rehearsal scene ed

Rehearsals and performances of  Vibram Soul took place in what was then called Fireman’s Hall and is now referred to as the “old hall.” When it burned down in an arson fire, many saw it as the end of an era. It had started out being owned by the Garberville Fire Department, whose engines were housed in the adjoining barn. It was then rented for years by Shummians for their activities and eventually bought by the Mateel Community Center organization. For some, the new hall built after the fire was never quite as homey as the funky old hall had been.

dancer gets makeup ed

One of the dancers in the dream and death sequences is made up, with the help of one of the many children to be found at any rehearsal.

Below, it is Standing Room Only in the old hall as the audience awaits opening night.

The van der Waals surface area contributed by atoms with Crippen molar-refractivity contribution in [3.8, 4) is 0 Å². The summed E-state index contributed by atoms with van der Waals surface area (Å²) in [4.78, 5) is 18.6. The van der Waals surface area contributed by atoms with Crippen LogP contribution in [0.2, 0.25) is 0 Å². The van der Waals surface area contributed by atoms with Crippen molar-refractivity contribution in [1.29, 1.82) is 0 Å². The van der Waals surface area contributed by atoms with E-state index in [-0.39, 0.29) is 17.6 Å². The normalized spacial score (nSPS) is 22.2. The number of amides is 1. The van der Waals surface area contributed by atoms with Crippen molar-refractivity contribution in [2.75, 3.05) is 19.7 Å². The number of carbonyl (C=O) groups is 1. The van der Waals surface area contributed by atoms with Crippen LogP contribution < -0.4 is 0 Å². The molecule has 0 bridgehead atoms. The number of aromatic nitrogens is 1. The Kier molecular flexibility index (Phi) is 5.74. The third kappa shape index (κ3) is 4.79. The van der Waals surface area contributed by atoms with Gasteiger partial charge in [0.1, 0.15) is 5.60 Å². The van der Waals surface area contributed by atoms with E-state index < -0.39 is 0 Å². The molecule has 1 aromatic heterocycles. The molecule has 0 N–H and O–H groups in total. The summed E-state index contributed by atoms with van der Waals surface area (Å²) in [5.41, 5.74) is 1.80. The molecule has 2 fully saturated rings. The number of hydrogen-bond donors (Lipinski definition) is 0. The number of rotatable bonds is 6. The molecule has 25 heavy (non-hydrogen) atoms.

vs audience ed

vs nonie w child ed

A dancer, before dress rehearsal, the make-up artist and, I believe, her son share a moment.




Vibrum Soul, Act One, Scene Three

Scene 3 Jack’s House

Jack: Hey, where have you been for so long?

Jill: What do you mean, long. I was just gone for a few minutes. I was down at the shitter.
Jack: I’ll have to move that closer.
Jill: Oh no, don’t move it, Jack. It’s just beautiful where it is overlooking that canyon, and with that stained glass and wood working..
Jack: Oh, isn’t that beautiful
Jill: Oh, I love it.
Jack: You know that woodcarving took three months to do. That lotus flower has 47 petals and it was done with a Swiss Army knife.
Jill: I’m impressed.
Jack: You are?

Jill: Yeah, really. You really are a good craftsman.
Jack: Spring did it.
Jill: Oh, ha ha
Jack: Yes, but I made the toilet seat.